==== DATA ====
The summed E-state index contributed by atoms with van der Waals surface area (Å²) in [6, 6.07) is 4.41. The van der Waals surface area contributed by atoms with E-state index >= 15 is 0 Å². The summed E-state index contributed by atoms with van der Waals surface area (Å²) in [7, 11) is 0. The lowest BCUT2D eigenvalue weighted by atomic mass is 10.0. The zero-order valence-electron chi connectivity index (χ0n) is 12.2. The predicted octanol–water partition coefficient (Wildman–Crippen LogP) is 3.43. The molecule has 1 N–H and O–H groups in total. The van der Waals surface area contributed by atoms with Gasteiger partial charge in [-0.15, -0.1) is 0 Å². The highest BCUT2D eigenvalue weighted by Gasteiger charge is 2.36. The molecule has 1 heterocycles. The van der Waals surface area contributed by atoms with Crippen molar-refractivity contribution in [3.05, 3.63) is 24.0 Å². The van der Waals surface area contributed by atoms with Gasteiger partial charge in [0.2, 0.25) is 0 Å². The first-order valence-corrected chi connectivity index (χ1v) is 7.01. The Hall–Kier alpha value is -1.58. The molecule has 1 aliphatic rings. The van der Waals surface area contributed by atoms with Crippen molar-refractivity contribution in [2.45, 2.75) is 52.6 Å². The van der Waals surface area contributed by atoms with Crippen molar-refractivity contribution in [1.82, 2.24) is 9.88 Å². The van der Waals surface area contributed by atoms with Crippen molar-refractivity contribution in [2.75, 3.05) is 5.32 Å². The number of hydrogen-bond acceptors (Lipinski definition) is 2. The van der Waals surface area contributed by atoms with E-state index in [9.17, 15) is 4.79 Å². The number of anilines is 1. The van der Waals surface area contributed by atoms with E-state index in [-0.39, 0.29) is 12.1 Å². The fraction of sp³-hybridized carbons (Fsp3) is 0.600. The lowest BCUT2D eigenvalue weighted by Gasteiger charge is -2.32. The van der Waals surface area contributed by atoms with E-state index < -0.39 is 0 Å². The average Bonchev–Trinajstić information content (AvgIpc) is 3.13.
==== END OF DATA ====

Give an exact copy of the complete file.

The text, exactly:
The summed E-state index contributed by atoms with van der Waals surface area (Å²) in [6, 6.07) is 4.41. The van der Waals surface area contributed by atoms with E-state index >= 15 is 0 Å². The summed E-state index contributed by atoms with van der Waals surface area (Å²) in [7, 11) is 0. The lowest BCUT2D eigenvalue weighted by atomic mass is 10.0. The zero-order valence-electron chi connectivity index (χ0n) is 12.2. The predicted octanol–water partition coefficient (Wildman–Crippen LogP) is 3.43. The molecule has 1 N–H and O–H groups in total. The van der Waals surface area contributed by atoms with Gasteiger partial charge in [-0.15, -0.1) is 0 Å². The highest BCUT2D eigenvalue weighted by Gasteiger charge is 2.36. The molecule has 1 heterocycles. The van der Waals surface area contributed by atoms with Crippen molar-refractivity contribution in [3.05, 3.63) is 24.0 Å². The van der Waals surface area contributed by atoms with Gasteiger partial charge in [0.2, 0.25) is 0 Å². The first-order valence-corrected chi connectivity index (χ1v) is 7.01. The Hall–Kier alpha value is -1.58. The molecule has 1 aliphatic rings. The van der Waals surface area contributed by atoms with Crippen molar-refractivity contribution in [2.45, 2.75) is 52.6 Å². The van der Waals surface area contributed by atoms with Crippen molar-refractivity contribution in [1.82, 2.24) is 9.88 Å². The van der Waals surface area contributed by atoms with Crippen molar-refractivity contribution in [2.75, 3.05) is 5.32 Å². The number of hydrogen-bond acceptors (Lipinski definition) is 2. The van der Waals surface area contributed by atoms with E-state index in [9.17, 15) is 4.79 Å². The number of anilines is 1. The van der Waals surface area contributed by atoms with E-state index in [-0.39, 0.29) is 12.1 Å². The fraction of sp³-hybridized carbons (Fsp3) is 0.600. The lowest BCUT2D eigenvalue weighted by Gasteiger charge is -2.32. The van der Waals surface area contributed by atoms with E-state index < -0.39 is 0 Å². The average Bonchev–Trinajstić information content (AvgIpc) is 3.13.